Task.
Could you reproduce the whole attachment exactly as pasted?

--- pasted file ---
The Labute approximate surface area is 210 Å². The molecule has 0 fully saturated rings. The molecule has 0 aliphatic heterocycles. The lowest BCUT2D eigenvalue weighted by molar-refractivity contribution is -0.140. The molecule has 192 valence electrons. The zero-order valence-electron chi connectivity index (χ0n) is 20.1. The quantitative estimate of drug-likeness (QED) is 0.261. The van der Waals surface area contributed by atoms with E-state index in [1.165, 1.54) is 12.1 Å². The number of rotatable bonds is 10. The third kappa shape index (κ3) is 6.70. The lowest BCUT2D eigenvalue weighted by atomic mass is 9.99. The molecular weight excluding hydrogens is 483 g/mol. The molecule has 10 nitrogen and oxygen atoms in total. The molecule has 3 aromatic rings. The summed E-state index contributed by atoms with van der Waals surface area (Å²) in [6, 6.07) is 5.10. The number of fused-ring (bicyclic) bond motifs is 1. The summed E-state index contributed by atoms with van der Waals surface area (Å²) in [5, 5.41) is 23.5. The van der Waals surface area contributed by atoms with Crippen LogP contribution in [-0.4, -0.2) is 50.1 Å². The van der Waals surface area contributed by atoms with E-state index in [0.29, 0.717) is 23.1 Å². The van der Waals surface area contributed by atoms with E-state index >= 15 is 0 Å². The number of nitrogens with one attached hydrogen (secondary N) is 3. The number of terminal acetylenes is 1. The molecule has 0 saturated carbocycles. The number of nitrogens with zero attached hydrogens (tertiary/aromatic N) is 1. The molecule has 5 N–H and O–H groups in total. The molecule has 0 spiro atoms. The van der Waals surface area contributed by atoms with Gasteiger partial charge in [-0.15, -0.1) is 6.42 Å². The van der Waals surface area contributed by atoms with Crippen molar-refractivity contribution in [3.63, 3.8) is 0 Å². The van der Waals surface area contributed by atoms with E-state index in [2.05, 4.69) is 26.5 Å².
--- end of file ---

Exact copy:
The Labute approximate surface area is 210 Å². The molecule has 0 fully saturated rings. The molecule has 0 aliphatic heterocycles. The lowest BCUT2D eigenvalue weighted by molar-refractivity contribution is -0.140. The molecule has 192 valence electrons. The zero-order valence-electron chi connectivity index (χ0n) is 20.1. The quantitative estimate of drug-likeness (QED) is 0.261. The van der Waals surface area contributed by atoms with E-state index in [1.165, 1.54) is 12.1 Å². The number of rotatable bonds is 10. The third kappa shape index (κ3) is 6.70. The lowest BCUT2D eigenvalue weighted by atomic mass is 9.99. The molecular weight excluding hydrogens is 483 g/mol. The molecule has 10 nitrogen and oxygen atoms in total. The molecule has 3 aromatic rings. The summed E-state index contributed by atoms with van der Waals surface area (Å²) in [6, 6.07) is 5.10. The number of fused-ring (bicyclic) bond motifs is 1. The summed E-state index contributed by atoms with van der Waals surface area (Å²) in [5, 5.41) is 23.5. The van der Waals surface area contributed by atoms with Crippen LogP contribution in [-0.4, -0.2) is 50.1 Å². The van der Waals surface area contributed by atoms with E-state index in [0.29, 0.717) is 23.1 Å². The van der Waals surface area contributed by atoms with E-state index >= 15 is 0 Å². The number of nitrogens with one attached hydrogen (secondary N) is 3. The number of terminal acetylenes is 1. The molecule has 0 saturated carbocycles. The number of nitrogens with zero attached hydrogens (tertiary/aromatic N) is 1. The molecule has 5 N–H and O–H groups in total. The molecule has 0 spiro atoms. The van der Waals surface area contributed by atoms with Gasteiger partial charge in [-0.15, -0.1) is 6.42 Å². The van der Waals surface area contributed by atoms with Crippen molar-refractivity contribution in [3.63, 3.8) is 0 Å². The van der Waals surface area contributed by atoms with E-state index in [2.05, 4.69) is 26.5 Å².